I think that Rudy Martinez needs to be given a light at the end of the tunnel.  Otherwise we are not locking him up with any view of rehabilitation or any view of eventually restoring him to society. We are just sayings, “Let’s get rid of him and put: him in a warehouse.”  And I think that this is a young man who merits beater treatment than that.  I have dealt with him over the last year or so.  And you know, I see a side of him that you don’t.  I don’t see him out on the street dealing drugs.  I see him hugging his kids and people that care about him over at the MCC when he has visits.  I see somebody who has caring in his heart, and who is a useful human being.  And if it offends my sense of justice, I think it offends the sense of the guidelines where Cindy Pluff and James Pluff and Chris Evans walk out in a few years to say that Rudy Martinez will never walk out again.  So I would ask you to enter a downward departure, because I think it’s an appropriate case.

[Rudy then made his own plea for leniency, particularly focusing on the CCE conviction, which in light of Cynthia Pluff’s involvement in the enterprise and extremely lenient sentence, Rudy found difficult to even comprehend.]

RUDY MARTINEZ: … the only way that I can even make you consider thinking about a downward departure is me explaining to you my actual position in this CCE… I mean here I am supposed to be responsible for all of these people in Minnesota.  The government has said already that Cindy gave me half of her profits…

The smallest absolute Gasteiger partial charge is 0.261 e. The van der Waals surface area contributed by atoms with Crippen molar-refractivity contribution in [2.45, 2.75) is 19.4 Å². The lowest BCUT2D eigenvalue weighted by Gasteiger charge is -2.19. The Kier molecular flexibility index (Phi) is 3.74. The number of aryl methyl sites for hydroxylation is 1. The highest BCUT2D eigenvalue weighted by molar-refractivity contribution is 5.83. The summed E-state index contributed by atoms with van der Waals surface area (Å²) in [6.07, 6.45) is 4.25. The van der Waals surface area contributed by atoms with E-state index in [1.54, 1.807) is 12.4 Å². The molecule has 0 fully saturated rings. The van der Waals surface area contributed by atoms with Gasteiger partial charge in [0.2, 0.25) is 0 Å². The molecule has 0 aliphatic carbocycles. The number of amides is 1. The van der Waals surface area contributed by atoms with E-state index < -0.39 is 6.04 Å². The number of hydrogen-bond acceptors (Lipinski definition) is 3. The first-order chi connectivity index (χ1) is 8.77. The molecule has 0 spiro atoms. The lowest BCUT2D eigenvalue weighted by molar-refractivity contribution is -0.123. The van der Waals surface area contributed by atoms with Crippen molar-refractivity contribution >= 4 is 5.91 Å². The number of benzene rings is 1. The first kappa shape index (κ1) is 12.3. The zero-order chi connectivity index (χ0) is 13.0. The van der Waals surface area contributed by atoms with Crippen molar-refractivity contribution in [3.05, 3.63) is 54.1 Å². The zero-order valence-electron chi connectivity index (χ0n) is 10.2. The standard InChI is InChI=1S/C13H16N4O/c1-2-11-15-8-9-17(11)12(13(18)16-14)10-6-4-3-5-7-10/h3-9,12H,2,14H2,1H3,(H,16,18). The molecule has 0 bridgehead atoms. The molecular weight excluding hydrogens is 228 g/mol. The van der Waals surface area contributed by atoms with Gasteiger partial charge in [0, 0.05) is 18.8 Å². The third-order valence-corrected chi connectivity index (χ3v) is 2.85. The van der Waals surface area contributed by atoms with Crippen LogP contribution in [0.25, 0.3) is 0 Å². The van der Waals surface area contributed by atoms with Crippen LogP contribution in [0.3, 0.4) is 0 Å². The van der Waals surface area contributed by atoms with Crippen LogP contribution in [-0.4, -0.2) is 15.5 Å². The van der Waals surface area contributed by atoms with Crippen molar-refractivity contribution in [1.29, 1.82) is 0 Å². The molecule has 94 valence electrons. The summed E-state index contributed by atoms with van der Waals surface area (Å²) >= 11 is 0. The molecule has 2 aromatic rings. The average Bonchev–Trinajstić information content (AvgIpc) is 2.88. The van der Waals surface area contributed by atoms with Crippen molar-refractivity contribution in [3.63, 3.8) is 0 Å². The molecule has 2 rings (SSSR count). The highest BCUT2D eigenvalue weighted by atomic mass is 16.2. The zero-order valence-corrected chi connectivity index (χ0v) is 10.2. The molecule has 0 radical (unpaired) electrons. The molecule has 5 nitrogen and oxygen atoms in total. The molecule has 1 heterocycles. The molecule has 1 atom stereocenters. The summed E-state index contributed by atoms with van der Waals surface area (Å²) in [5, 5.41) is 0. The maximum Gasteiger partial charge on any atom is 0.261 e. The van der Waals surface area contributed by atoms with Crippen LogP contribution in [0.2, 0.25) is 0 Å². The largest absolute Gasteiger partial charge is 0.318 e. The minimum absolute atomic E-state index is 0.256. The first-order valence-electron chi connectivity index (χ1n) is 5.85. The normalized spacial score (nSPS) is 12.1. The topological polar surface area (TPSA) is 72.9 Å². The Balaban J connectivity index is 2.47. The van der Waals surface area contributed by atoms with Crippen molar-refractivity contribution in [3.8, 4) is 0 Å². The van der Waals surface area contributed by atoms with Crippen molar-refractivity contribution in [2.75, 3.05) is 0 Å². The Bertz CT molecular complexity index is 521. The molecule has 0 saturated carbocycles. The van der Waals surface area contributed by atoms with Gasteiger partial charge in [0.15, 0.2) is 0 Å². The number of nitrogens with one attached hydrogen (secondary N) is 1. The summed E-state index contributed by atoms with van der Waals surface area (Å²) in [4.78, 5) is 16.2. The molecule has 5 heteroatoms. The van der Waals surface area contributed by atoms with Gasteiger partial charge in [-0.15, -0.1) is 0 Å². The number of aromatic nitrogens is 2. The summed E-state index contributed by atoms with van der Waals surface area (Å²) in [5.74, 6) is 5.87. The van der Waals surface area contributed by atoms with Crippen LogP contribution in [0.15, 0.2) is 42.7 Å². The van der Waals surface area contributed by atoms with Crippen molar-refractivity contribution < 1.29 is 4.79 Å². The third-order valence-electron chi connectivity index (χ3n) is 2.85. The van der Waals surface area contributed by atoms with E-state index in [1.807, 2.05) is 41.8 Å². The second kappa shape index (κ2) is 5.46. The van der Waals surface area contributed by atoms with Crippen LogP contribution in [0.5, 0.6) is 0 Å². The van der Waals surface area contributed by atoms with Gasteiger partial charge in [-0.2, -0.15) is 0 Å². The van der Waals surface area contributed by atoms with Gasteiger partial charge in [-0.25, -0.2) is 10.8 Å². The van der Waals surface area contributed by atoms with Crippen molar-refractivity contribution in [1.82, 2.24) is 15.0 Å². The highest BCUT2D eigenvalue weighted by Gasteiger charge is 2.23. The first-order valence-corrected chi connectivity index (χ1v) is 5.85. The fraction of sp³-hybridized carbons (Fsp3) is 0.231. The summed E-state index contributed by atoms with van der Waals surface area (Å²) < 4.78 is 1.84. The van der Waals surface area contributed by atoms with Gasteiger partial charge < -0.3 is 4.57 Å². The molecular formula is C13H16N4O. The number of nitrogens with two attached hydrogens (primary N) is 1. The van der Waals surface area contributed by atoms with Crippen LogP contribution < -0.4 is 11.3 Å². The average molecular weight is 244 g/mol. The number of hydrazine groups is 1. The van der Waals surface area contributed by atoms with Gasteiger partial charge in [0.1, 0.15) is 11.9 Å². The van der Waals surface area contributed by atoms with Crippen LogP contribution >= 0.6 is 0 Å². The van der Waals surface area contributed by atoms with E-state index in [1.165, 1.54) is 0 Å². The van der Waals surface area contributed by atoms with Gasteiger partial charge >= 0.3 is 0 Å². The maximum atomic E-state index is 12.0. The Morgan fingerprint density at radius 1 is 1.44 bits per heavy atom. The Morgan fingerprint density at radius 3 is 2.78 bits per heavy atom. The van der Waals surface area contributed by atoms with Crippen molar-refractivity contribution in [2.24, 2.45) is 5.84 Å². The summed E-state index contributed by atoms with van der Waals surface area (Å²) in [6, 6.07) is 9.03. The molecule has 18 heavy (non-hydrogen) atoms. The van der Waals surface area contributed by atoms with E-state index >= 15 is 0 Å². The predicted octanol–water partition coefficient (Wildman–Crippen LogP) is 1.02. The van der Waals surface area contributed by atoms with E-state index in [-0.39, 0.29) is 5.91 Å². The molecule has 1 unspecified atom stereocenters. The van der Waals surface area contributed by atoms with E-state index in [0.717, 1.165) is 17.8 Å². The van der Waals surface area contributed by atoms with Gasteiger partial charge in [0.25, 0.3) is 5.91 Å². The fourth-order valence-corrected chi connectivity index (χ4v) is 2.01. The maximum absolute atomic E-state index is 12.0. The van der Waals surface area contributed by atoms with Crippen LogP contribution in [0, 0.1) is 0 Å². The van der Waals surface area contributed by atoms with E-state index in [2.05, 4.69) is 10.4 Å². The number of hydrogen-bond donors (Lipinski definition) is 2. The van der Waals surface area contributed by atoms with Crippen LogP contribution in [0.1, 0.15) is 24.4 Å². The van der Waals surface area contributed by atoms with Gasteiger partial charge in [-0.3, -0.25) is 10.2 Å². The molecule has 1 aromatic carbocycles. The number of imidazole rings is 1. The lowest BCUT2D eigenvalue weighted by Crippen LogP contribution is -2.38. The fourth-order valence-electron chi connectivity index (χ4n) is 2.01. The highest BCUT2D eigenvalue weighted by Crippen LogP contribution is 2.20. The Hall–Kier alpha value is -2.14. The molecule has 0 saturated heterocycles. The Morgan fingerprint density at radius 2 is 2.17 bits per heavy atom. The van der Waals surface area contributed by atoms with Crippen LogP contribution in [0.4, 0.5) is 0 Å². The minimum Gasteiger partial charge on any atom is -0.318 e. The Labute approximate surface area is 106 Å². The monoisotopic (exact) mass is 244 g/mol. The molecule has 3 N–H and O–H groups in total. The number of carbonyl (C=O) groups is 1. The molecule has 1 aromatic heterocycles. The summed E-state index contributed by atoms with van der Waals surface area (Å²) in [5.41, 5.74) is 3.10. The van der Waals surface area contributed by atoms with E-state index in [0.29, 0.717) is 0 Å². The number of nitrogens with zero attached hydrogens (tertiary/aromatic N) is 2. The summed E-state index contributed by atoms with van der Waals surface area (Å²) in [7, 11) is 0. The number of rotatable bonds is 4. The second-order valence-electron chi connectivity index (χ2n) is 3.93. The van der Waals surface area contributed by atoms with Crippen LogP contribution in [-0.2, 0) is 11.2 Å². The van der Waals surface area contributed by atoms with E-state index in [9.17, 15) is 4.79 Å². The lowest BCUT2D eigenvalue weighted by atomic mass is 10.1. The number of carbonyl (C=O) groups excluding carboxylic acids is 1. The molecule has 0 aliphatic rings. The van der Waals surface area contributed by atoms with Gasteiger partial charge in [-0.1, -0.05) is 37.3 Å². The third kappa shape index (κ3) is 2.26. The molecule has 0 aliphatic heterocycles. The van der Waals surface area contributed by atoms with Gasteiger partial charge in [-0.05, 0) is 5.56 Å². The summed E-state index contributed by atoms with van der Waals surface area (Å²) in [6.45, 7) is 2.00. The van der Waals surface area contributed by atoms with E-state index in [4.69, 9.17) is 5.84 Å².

We all know Cindy Pluff stated, as well as her family, that once the kilo got to Minnesota they would break it down and sell it in ounces.  I didn’t get any profit from those ounces that were sold up there, or the grams or the quarter grams, half-ounces or what not, I never seen any of those profits. So how is Cindy Pluff my partner in this whole continuing criminal enterprise?  Because I dealt with her?  That I agreed to deal with her? Well, in that case I guess I might as well be responsible for Chris Evans, all the people that he sold to.  That’s what I am trying to say.  How can they hold me responsible .of a continuing criminal enterprise for everybody that worked up in Minnesota?  Cindy stated herself that she sold the drugs her — I didn’t tell her how many …

I didn’t tell her how much to charge.  I didn’t tell her how many kilos to take.  She said she did that all herself.  So why am I being held responsible or accountable for all of the actions that are taken up to Minnesota?  They said here in Chicago — in the indictment here in Chicago — we have Glenna Bolster and Chris Evans.  Well, Glenna Bolster was Cindy’s friend. She didn’t work for me. Leo Villar and Omar Bulnes were from Miami, Florida.  They were the suppliers.  They didn’t work for me.  Chris Evans, I mean it’s no secret.  Yes, I did sell cocaine.  I sold cocaine to Chris Evans.  The only one they are saying that worked for me was Camilo Testa.  He’s the only person that worked for me.  I mean his lawyer stated that when we came up the first time and said that I ordered Camilo Testa to go pick up the van on my orders.  I am not the one with the $130,000 home in Schaumburg or the $52,000 car.  I have been accused of owning a nightclub and that proof hasn’t even — they don’t even have any proof of that.  I don’t have a $60,000 farm in Minnesota.  I didn’t buy my mother a $20,000 pick-up truck.  I didn’t spend $15,000 on a vacation cruise.  They didn’t find sixteen airline tickets to Orlando Florida in my house.  I don’t believe my name was on any of those plane tickets.